Samuel Alito sees himself as an enforcer of morality, not a mere judge of the law

Samuel Alito sees himself as an enforcer of morality, not a mere judge of the law
FILE- In this Feb. 11, 2017, file photo, Supreme Court Justice Samuel Alito smiles as he delivers a keynote speech at the Claremont Institute's annual dinner in Newport Beach, Calif. Alito said Wednesday, March 15, during a speech sponsored by a Catholic organization in New Jersey that the U.S. is entering a period when its commitment to religious liberty is being tested. Photo: (AP Photo/Jae C. Hong, File)

When documentarian Lauren Windsor released her surreptitiously recorded conversation with Samuel Alito and his wife, Martha-Ann, at a dinner reception last week, lots of the attention was on Martha-Ann’s comments. After all, it’s not often that you get to hear a Supreme Court justice’s wife vitriolic rant about her neighbors’ Pride flags and her fantasy to design her own flag with “Shame” emblazoned on it in Italian.

Following the controversy about the flags flying on the Alito’s properties broadly hinting at their sympathy for far-right causes, Martha-Ann’s comments were bound to attract the bulk of attention. But lost in the focus on flags were her husband’s comments, which were far more chilling, especially since he’s in a position of power.

Windsor attended a dinner reception hosted by the Supreme Court Historical Society, which has become a kind of go-to place for right-wingers wanting to rub elbows with justices. For a mere $500, which Windsor paid, the justices and guests mingle in an atmosphere of convivial conservativism. It’s no wonder that the Alitos spoke with such candor, as they believed themselves to be among like-minded believers.

In his comments to Windsor, Justice Alito displayed a winner-take-all attitude toward the current political battles, with the suggestion that it’s a spiritual war.

“I don’t know that we can negotiate with the left in the way that needs to happen for the polarization to end,” Windsor says, posing as a conservative. “I think that it’s a matter of, like, winning.” 

“I think you’re probably right,” Alito replies. “On one side or the other — one side or the other is going to win. I don’t know. I mean, there can be a way of working — a way of living together peacefully, but it’s difficult, you know, because there are differences on fundamental things that really can’t be compromised. They really can’t be compromised. So it’s not like you are going to split the difference.”

The idea that it’s us vs. them is ingrained in the MAGA universe, heightening the stakes for any debate. Everything becomes a huge moral fight, instead of an interpretation of the law. It’s why the right compared the Supreme Court ruling granting the right to marriage equality to the reprehensible Dred Scott decision, which ruled that individual Black people were not full American citizens. In this viewpoint, supporting marriage equality is the same as supporting slavery — there can be no compromise on the issue.

Of course, Alito has made it all too clear that’s exactly how he feels. He has said he thinks the Supreme Court made a mistake in granting same-sex couples the right to marry, and he would like nothing more than to overturn that right.

Perhaps even more frightening, however, was Alito’s response to Windsor’s prompting about religion. “People in this country who believe in God have got to keep fighting for that — to return our country to a place of godliness,” she said.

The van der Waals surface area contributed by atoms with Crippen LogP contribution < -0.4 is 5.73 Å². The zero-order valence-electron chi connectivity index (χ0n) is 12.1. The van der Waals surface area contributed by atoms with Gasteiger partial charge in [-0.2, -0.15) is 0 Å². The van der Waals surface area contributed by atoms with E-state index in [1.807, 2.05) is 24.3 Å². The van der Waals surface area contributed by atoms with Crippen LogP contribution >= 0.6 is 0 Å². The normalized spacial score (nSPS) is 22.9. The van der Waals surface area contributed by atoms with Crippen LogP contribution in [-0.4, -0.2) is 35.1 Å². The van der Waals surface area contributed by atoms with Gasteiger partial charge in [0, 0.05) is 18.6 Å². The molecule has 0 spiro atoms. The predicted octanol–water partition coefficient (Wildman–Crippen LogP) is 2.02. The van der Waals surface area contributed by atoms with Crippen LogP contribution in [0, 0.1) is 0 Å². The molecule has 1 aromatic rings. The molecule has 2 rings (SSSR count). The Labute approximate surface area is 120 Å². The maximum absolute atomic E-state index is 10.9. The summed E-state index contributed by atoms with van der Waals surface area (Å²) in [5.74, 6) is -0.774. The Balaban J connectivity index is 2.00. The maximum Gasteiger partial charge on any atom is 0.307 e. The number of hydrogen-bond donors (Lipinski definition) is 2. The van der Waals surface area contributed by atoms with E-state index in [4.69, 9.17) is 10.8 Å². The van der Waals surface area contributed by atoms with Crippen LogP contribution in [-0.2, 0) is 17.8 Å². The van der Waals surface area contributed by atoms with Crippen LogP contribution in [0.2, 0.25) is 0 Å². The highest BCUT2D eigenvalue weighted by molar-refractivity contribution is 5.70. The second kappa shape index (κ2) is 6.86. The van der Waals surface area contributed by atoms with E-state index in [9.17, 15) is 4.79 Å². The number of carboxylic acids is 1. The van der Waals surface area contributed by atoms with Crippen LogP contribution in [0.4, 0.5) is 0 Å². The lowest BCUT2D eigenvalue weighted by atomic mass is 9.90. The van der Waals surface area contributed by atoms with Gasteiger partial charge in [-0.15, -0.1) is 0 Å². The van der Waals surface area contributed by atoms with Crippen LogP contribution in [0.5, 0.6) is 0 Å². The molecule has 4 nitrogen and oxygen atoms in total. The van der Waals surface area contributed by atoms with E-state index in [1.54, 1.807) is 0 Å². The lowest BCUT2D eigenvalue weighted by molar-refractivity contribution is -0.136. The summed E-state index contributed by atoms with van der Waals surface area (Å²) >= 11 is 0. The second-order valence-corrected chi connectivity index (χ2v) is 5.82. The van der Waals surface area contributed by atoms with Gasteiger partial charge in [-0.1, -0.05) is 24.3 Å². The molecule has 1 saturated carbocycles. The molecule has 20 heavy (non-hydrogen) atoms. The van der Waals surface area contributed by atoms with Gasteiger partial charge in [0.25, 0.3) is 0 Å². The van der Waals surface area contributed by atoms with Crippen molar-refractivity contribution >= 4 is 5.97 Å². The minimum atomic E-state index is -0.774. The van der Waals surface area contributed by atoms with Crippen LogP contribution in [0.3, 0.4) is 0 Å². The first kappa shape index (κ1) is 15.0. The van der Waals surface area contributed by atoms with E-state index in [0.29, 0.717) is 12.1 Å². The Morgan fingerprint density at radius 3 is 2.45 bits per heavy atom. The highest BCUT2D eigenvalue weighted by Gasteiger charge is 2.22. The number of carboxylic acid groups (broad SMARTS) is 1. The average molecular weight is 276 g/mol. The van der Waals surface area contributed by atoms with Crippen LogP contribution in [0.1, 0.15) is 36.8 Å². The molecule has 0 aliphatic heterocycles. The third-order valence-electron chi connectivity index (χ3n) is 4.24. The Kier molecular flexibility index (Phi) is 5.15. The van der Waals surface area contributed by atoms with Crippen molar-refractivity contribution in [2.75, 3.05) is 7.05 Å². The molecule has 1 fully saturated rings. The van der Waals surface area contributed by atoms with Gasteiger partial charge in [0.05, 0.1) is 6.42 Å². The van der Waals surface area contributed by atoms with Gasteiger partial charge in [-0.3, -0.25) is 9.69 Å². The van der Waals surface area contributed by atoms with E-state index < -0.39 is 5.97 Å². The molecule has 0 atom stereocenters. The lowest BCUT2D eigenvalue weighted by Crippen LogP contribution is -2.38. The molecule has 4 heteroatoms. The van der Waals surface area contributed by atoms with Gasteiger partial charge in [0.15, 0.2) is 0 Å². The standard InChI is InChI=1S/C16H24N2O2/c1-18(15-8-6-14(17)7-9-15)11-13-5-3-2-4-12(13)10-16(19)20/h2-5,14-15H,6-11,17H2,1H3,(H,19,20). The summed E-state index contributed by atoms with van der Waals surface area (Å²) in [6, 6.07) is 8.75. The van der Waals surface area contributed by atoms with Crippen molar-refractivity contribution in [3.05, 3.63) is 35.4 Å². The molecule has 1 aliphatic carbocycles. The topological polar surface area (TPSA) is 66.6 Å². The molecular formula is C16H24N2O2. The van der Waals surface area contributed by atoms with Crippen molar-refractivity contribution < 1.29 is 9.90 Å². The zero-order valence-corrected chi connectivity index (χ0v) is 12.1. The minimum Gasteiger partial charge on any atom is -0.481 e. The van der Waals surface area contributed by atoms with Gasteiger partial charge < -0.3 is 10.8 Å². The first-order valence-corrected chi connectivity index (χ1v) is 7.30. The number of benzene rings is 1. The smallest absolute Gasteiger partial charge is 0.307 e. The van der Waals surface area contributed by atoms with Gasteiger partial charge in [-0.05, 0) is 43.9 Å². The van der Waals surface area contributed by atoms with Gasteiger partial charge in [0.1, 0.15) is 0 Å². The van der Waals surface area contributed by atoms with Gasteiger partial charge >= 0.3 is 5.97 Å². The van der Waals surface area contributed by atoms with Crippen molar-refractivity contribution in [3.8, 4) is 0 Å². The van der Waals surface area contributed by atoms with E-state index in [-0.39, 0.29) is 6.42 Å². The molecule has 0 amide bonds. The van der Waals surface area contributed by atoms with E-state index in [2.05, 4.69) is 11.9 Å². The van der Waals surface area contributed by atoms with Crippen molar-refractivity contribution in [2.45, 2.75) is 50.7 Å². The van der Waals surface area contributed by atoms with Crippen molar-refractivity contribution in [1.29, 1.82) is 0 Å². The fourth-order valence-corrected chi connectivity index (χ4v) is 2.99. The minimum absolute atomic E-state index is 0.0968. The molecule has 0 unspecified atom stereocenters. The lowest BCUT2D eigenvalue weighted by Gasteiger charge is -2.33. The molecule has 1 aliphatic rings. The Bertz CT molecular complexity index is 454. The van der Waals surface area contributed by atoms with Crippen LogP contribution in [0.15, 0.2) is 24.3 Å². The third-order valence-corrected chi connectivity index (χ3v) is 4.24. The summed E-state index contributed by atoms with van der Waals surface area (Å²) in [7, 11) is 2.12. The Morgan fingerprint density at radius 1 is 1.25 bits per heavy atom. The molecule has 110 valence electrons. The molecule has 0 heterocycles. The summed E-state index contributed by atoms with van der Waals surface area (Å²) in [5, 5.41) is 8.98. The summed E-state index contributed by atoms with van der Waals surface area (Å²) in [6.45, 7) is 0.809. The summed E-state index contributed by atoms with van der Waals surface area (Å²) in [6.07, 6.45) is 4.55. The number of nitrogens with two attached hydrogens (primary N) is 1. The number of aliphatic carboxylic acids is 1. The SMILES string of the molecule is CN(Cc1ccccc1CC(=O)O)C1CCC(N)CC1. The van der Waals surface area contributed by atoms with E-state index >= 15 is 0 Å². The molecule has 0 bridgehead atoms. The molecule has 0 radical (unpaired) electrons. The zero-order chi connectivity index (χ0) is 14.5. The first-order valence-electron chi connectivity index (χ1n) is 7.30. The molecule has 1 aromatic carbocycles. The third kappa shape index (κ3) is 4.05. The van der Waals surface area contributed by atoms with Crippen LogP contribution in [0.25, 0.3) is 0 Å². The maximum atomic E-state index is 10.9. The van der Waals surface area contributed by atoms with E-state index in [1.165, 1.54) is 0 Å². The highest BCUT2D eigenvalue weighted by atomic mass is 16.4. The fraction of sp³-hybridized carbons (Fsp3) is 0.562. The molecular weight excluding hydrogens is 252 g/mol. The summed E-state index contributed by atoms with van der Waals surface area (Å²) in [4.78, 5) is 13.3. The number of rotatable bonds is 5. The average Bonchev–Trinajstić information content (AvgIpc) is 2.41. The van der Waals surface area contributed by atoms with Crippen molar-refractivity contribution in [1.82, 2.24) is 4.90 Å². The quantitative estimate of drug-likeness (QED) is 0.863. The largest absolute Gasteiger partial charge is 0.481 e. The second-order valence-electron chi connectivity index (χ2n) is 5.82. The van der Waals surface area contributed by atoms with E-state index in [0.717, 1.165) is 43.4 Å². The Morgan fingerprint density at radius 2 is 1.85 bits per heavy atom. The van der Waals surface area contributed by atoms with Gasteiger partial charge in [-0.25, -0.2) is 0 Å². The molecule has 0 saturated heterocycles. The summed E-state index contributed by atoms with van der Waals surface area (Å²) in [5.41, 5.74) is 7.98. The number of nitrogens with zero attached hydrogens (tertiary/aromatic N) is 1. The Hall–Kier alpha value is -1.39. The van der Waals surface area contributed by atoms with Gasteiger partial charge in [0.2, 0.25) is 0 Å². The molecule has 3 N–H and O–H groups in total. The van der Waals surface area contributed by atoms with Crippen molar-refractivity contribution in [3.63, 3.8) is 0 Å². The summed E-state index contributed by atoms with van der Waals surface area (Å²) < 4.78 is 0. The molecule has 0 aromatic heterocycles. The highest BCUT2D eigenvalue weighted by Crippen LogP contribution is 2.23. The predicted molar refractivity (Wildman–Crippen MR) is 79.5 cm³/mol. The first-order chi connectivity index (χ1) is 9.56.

“I agree with you. I agree with you,” Alito replied.

The idea that Alito has assigned himself the role of returning the country to what he determines to be “godliness” is frightening — to say nothing of unethical. His role is to interpret the law, not serve as a spiritual overlord.

His role is certainly not to boast about his power. But what Alito lacks in discretion he more than makes up for in arrogance. When Alito wrote the decision overturning Roe v. Wade, he reveled in the response he got from critics. (There’s also the lingering suspicion that he leaked the decision in advance to ensure it wouldn’t get watered down.)

Democratic Rep. Hank Johnson (GA), lead sponsor of the Supreme Court Ethics, Recusal, and Transparency Act, blasted the Alitos as “extremists.”

“These disclosures have shown a real need for the recusal apparatus to be more than just the justices deciding for themselves whether or not to recuse,” Johnson told Vanity Fair.

Alito will never recuse himself. If anything, he will double down. More than any other justice, Alito tailors his decisions to benefit Republicans. He doesn’t interpret the law. He justifies its use to support his ideology.

Chief Justice Roberts is a conservative as well, but when Windsor asked him about putting the nation on a “moral path,” he disagreed.

“Would you want me to be in charge of putting the nation on a more moral path?” he responded. “That’s for people we elect. That’s not for lawyers.” He also knocked down the idea that America is a “Christian nation,” calling out his “Jewish and Muslim friends.”

While it would have been nice for Roberts to acknowledge that people have the right to have no faith at all, at least he was nodding to the concept that the Court isn’t a moral arbiter. Alito, on the other hand, is happy to embrace that concept, which makes him a lousy judge and a dangerous one.

Unfortunately, Alito is exactly the kind of judge that Trump will be looking to appoint to lower federal courts across the nation if he wins re-election. Trump doesn’t care about the law (as his felony counts prove). He cares about power. Right-wing ideologues like Alito are happy to deliver that power to Trump because he is willing to deliver the vision of America that they want. You don’t need a flag to see that truth. You only have to listen to the words coming out of Alito’s mouth.

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